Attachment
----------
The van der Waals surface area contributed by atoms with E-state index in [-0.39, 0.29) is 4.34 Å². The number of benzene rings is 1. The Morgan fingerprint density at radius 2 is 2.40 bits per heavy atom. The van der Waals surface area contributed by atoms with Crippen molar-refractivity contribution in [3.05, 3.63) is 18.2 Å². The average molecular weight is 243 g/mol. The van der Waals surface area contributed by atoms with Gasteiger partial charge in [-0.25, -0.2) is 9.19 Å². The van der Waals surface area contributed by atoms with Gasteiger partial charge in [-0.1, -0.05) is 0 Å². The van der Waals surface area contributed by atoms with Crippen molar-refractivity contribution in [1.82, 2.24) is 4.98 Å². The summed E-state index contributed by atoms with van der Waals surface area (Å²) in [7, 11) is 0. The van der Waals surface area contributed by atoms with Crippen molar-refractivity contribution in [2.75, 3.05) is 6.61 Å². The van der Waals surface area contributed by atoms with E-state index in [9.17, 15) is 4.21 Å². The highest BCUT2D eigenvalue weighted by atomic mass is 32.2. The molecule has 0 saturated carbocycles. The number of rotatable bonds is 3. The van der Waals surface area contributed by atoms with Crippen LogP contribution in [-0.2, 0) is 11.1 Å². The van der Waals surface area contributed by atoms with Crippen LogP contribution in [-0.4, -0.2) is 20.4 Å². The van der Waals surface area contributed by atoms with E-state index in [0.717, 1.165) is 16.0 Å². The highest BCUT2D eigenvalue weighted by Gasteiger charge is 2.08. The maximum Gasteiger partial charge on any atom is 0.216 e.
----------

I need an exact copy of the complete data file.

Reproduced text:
The van der Waals surface area contributed by atoms with E-state index in [-0.39, 0.29) is 4.34 Å². The number of benzene rings is 1. The Morgan fingerprint density at radius 2 is 2.40 bits per heavy atom. The van der Waals surface area contributed by atoms with Crippen molar-refractivity contribution in [3.05, 3.63) is 18.2 Å². The average molecular weight is 243 g/mol. The van der Waals surface area contributed by atoms with Gasteiger partial charge in [-0.25, -0.2) is 9.19 Å². The van der Waals surface area contributed by atoms with Gasteiger partial charge in [-0.1, -0.05) is 0 Å². The van der Waals surface area contributed by atoms with Crippen molar-refractivity contribution in [1.82, 2.24) is 4.98 Å². The summed E-state index contributed by atoms with van der Waals surface area (Å²) in [7, 11) is 0. The van der Waals surface area contributed by atoms with Crippen molar-refractivity contribution in [2.75, 3.05) is 6.61 Å². The van der Waals surface area contributed by atoms with E-state index in [9.17, 15) is 4.21 Å². The highest BCUT2D eigenvalue weighted by atomic mass is 32.2. The molecule has 0 saturated carbocycles. The number of rotatable bonds is 3. The van der Waals surface area contributed by atoms with Crippen LogP contribution in [-0.2, 0) is 11.1 Å². The van der Waals surface area contributed by atoms with Crippen LogP contribution in [-0.4, -0.2) is 20.4 Å². The van der Waals surface area contributed by atoms with E-state index in [0.717, 1.165) is 16.0 Å². The highest BCUT2D eigenvalue weighted by Gasteiger charge is 2.08. The maximum Gasteiger partial charge on any atom is 0.216 e.